Monopol soap

The first textile additive

Stockhausen

It is probably not very widely known that natural fibers, particularly wool, cotton, and silk, are extremely unmanageable when it comes to processing them, especially with regard to bleaching, dying or finishing. For centuries, soap was well known as an additive for preparing fibers for processing —albeit imperfect, largely due to its susceptibility to the hardening elements in water. For this reason, in the second half of the 19th century, Turkish red oils, made from sulfonated castor oil were used more frequently for this purpose.

In 1896, Dr. Julius Stockhausen, the founder and general partner of the Krefeld-based soap factory Stockhausen & Traiser, made a breakthrough in the development of modern textile additives. Monopole soap and its liquid variant, Monopole oil, are also sulfonated castor oils, but more sulfonated than normal Turkish red oils and yield much better results in dying textiles.

Hans Stockhausen, one of Dr. Julius Stockhausen’s sons, succeeded in furthering the development of Monopole soap, which initially had only been successful in the laboratory, so that it could go into production on a large-scale. He was also able to find a ready market for it, particularly in the silk industry.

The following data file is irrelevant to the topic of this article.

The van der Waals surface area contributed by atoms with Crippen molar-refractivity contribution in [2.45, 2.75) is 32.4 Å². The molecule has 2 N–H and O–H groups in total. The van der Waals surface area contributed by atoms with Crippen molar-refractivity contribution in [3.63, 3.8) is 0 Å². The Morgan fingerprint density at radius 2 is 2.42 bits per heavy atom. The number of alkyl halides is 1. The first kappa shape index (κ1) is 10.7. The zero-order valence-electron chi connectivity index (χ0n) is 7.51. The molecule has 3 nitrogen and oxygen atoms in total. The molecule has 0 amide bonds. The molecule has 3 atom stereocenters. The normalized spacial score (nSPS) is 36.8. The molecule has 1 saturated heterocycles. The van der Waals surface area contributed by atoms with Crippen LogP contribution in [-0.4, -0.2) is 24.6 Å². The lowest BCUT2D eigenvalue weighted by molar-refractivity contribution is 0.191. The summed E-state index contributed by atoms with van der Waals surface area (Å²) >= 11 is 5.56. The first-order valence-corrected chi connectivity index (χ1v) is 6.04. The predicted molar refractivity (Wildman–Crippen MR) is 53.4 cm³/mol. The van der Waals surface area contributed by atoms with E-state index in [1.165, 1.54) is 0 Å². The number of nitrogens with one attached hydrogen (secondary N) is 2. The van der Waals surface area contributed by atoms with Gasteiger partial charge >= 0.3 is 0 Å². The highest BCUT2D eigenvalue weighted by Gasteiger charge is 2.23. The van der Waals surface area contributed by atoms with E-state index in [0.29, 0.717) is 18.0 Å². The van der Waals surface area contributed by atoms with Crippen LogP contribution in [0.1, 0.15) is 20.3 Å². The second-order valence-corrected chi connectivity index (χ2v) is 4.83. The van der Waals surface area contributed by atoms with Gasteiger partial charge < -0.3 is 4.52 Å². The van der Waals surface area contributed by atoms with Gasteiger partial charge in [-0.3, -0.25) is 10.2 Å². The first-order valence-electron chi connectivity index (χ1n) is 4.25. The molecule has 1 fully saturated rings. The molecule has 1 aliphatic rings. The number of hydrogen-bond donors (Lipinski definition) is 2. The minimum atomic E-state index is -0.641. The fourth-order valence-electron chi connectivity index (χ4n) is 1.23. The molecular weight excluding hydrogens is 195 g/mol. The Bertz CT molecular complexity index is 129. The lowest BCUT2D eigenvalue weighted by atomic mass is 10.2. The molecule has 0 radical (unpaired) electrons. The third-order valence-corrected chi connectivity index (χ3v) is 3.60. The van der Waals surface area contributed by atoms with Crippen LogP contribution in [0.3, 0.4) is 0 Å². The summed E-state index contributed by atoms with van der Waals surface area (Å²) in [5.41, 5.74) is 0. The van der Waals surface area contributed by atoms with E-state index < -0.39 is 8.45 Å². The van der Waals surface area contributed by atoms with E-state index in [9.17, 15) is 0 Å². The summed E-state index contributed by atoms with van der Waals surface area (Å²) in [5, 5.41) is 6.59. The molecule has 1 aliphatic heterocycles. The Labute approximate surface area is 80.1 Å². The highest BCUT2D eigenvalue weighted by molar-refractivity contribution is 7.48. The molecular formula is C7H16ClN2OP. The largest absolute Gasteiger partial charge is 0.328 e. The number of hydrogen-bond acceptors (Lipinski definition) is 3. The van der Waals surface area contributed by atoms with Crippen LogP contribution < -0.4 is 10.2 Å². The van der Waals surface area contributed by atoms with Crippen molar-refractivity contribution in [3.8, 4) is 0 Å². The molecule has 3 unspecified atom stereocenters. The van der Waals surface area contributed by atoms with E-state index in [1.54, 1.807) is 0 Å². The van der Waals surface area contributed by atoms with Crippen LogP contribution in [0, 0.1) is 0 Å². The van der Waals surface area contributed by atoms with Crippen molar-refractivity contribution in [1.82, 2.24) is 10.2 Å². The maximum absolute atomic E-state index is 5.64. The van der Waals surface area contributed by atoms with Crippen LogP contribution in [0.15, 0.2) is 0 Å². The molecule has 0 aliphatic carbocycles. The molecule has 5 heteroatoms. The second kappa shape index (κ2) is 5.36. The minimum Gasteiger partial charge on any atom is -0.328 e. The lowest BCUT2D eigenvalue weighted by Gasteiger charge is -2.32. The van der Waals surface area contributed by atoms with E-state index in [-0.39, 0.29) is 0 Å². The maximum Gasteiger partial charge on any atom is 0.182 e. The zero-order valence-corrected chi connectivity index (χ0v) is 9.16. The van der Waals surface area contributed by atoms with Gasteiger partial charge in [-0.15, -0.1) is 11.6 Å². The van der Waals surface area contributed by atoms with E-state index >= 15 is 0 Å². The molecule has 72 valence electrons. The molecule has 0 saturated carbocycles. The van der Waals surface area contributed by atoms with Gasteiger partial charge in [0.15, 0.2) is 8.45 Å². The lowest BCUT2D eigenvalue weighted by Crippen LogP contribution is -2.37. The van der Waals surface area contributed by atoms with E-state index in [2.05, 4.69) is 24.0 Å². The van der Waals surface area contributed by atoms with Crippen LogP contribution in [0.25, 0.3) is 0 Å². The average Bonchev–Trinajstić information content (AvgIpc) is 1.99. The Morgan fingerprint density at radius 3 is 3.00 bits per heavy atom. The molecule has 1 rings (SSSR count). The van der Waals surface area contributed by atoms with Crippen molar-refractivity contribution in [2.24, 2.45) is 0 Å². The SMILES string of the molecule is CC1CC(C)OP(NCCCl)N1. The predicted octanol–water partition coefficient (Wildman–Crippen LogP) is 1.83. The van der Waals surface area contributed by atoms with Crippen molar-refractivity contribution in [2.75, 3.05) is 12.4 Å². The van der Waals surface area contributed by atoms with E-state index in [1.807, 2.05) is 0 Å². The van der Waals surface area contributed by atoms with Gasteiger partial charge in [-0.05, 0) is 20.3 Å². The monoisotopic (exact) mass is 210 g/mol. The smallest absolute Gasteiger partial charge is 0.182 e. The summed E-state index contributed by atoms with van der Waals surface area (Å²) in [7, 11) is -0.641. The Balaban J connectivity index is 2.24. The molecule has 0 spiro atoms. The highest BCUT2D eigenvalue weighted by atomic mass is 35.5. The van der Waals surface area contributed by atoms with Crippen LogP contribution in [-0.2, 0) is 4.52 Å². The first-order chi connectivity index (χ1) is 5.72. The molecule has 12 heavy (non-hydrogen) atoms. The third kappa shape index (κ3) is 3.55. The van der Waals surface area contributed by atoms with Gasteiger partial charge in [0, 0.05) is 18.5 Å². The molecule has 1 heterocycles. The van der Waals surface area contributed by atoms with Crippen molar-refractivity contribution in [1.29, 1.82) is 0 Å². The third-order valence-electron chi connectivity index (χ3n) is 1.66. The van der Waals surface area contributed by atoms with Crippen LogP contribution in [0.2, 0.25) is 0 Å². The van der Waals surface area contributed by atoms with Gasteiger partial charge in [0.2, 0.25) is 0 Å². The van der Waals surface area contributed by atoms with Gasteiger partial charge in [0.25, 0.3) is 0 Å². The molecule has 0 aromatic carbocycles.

Monopole soap and Monopole oil were considered at that time to be the “first real textile additives.” They not only created a new market, but also characterized the Crefelder Seifenfabrik for a long time. Within a few years, business with Monopole soap and some of its derivatives grew so much that a new factory, which still exists today, had to be built on the Bäkerpfad especially for its production. In addition, in 1912, the Chemische Fabrik Stockhausen & Cie. was founded and quickly became independent of the old soap factory.

Although by the 1930s Monopole soap was no longer modern and became completely insignificant after WWII, it is considered today a key product in the history of the company, which is today Evonik Stockhausen GmbH. Essentially, Stockhausen’s excellent reputation is founded on it even though the company sold off its textile business in 2002 to Bozzetto GmbH, which is still producing at the Krefeld site, today an Evonik Industries site.